Without license: many B.C. First Nations still oppose LNG
Premier Christy Clark is hosting an LNG summit in Vancouver this week, but many B.C. First Nations have no intention of signing on to her plans.
This week, Premier Christy Clark is putting a shiny bow on her government’s LNG effort with a huge summit and trade show in downtown Vancouver. Captains of the oil and gas industry have flown in from around the world (the President of Shell Oil among them), and several B.C. and Alberta ministers are representing. Trouble is, many key B.C. First Nations are still not on board.
“Right now, I don’t think they have social license,” said Tribal Chief Terry Teegee on Tuesday. He leads the Carrier Sekani Tribal Council, representing eight First Nations in northern B.C.
“They have not addressed the cumulative effects of these pipelines, at least within our territory,” he said.
The province's LNG website shows there are now proposals for a staggering 9 natural gas pipelines, that would connect to 13 coastal LNG plants. All the projects trespass aboriginal territories.
Chief Terry Teegee - Carrier Sekani Tribal Council - photo provided by chief
Teegee is just one of several First Nations leaders who spoke with the Vancouver Observer about their concerns about the Premier’s strong push for LNG projects. They say the province does not yet have enough support from First Nations to turn Clark’s $178 billion LNG plan into a reality.
Carrier Sekani territories would be crossed by five massive natural gas pipelines, worth a staggering $18 billion. Worrying many Sekani though, are the pipeline’s environmental effects on the land, water and fish.
“We haven’t agreed to anything yet. Until that time…we have to make informed decisions on these projects,” said Chief Teegee.
From the northeast
One can track B.C. Aboriginals' concerns about LNG starting in the province's remote northeast, where thousands of underground frack drills would explode petroleum-rich rock to bring the gas and oil to the surface.
Fort Nelson First Nation's 33-year-old leader -- Chief Sharleen Gale -- recently and dramatically raised a feather at an LNG summit there, demanding that provincial officials remove themselves from a recent industry conference. Her worry? The effects of LNG on her people's air and watersheds.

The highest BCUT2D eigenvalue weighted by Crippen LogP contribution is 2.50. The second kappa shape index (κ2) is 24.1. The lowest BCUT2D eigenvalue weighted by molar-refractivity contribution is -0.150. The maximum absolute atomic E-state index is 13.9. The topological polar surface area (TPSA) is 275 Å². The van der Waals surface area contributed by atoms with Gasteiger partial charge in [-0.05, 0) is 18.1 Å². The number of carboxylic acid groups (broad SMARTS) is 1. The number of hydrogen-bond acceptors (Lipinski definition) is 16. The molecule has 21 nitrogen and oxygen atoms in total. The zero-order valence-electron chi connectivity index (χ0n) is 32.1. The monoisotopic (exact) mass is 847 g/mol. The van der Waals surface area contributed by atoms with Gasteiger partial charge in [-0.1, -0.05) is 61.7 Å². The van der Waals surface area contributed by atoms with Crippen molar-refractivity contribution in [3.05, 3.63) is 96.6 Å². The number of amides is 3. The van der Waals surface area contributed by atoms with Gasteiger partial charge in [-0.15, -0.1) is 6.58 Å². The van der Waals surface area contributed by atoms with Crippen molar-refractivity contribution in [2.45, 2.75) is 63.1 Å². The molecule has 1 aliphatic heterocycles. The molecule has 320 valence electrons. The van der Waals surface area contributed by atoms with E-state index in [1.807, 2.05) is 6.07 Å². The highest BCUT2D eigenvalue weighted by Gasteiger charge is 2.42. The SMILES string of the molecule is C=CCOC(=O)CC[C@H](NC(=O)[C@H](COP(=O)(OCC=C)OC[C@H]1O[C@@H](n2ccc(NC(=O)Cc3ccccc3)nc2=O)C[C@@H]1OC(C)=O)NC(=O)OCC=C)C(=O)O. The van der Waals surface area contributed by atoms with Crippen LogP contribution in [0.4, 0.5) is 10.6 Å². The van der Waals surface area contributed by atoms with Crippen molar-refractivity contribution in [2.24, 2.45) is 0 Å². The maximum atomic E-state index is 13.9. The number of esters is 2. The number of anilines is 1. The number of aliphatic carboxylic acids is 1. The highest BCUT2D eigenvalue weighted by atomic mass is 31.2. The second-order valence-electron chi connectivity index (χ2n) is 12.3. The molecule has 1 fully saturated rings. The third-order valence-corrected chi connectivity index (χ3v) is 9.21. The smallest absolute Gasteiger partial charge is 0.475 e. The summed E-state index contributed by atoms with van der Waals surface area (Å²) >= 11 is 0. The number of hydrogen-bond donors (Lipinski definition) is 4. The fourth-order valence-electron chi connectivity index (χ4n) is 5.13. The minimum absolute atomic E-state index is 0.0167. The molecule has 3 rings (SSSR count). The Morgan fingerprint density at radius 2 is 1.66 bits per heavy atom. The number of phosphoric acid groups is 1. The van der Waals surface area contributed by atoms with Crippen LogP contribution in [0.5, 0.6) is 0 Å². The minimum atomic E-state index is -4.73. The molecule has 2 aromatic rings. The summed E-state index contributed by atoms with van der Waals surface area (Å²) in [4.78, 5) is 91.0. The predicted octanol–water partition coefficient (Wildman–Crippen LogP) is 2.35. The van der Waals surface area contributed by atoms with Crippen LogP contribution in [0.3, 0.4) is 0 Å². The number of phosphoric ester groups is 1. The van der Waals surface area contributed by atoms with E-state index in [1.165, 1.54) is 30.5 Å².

Fort Nelson First Nation Chief Sharleen Gale - YouTube
“In those kind of moments, you just have to do what’s right in your heart. I had no idea what I had to say, but bringing my eagle feather gave me the strength and the courage,” she said last month.
“The way things are going now – [LNG] is a no go,” she said.
Since then, Chief Gale had a meeting with Premier Clark, and has softened her statements:
“We support the Province’s goal of a new LNG industry, but it must be done right – environmentally, culturally and economically.” She was not available for comment on Tuesday.
Gitxsan and Wet’suwet’en shown on B.C. tribes map
Along the LNG pipelines' path are north central B.C.’s many tribes. Two among them in particular -- the Gitxsan and Wet’suwet’en – have clashed with government and industry over the multi-billion-dollar LNG projects.
'All they are pushing is money'
For several years, Wet’suwet’en protesters from the Unist'ot'en house have held a “soft blockade” against LNG on a key bridge south of Houston, B.C. They disallow any pipeline contractors from working in the territory.
“All they are pushing is ‘money, money, money. We will give you money.’ But they are not giving particulars about the project,” said protester Freda Huson.
“People are misinformed. They use the term LNG as ‘liqui[fied] natural’ – so natural sounds very safe, and it’s not detrimental to the environment, but it’s actually ‘frack-gas’, and people aren’t educated on what fracking can do.”
And while a local band chief is in support of LNG, hereditary chiefs – who hold sway over the much larger Wet’suwet’en territory of 22,000 square kilometres – are in “near unanimous” opposition against LNG, said Wet'suwet'en Tsayu Clan Chief Na’moks (English name John Ridsdale):
“You have a government that is strictly looking at a tax base, rather than impacts to the land, water and people,” said Na’moks.